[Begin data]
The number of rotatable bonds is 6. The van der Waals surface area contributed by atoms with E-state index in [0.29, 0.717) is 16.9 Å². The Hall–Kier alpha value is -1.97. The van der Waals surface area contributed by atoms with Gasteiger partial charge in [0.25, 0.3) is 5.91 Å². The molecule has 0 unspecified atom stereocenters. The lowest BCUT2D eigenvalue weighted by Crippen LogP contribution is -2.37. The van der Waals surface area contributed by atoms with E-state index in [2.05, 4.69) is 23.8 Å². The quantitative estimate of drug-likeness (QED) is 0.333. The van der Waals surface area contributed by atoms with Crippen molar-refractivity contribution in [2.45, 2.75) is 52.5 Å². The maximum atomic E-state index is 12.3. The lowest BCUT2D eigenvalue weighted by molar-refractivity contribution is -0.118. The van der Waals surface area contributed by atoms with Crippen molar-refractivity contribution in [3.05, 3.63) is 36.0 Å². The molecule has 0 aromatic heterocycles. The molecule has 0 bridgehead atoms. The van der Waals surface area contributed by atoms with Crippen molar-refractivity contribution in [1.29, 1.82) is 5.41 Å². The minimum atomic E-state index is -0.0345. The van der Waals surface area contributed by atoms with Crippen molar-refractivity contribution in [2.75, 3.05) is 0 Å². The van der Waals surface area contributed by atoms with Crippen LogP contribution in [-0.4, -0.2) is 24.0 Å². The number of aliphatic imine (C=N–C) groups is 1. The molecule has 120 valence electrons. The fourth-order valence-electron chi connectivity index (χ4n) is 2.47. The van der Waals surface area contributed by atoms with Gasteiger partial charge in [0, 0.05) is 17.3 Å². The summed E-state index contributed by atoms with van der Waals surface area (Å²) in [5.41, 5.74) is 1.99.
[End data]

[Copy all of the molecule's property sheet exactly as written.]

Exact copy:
The number of rotatable bonds is 6. The van der Waals surface area contributed by atoms with E-state index in [0.29, 0.717) is 16.9 Å². The Hall–Kier alpha value is -1.97. The van der Waals surface area contributed by atoms with Gasteiger partial charge in [0.25, 0.3) is 5.91 Å². The molecule has 0 unspecified atom stereocenters. The lowest BCUT2D eigenvalue weighted by Crippen LogP contribution is -2.37. The van der Waals surface area contributed by atoms with E-state index in [2.05, 4.69) is 23.8 Å². The quantitative estimate of drug-likeness (QED) is 0.333. The van der Waals surface area contributed by atoms with Crippen molar-refractivity contribution in [2.45, 2.75) is 52.5 Å². The maximum atomic E-state index is 12.3. The lowest BCUT2D eigenvalue weighted by molar-refractivity contribution is -0.118. The van der Waals surface area contributed by atoms with Crippen molar-refractivity contribution in [3.05, 3.63) is 36.0 Å². The molecule has 0 aromatic heterocycles. The molecule has 0 bridgehead atoms. The van der Waals surface area contributed by atoms with Crippen molar-refractivity contribution in [1.29, 1.82) is 5.41 Å². The minimum atomic E-state index is -0.0345. The van der Waals surface area contributed by atoms with Crippen molar-refractivity contribution in [2.75, 3.05) is 0 Å². The van der Waals surface area contributed by atoms with Crippen LogP contribution in [-0.4, -0.2) is 24.0 Å². The number of aliphatic imine (C=N–C) groups is 1. The molecule has 120 valence electrons. The fourth-order valence-electron chi connectivity index (χ4n) is 2.47. The van der Waals surface area contributed by atoms with Gasteiger partial charge in [0, 0.05) is 17.3 Å². The summed E-state index contributed by atoms with van der Waals surface area (Å²) in [5.41, 5.74) is 1.99.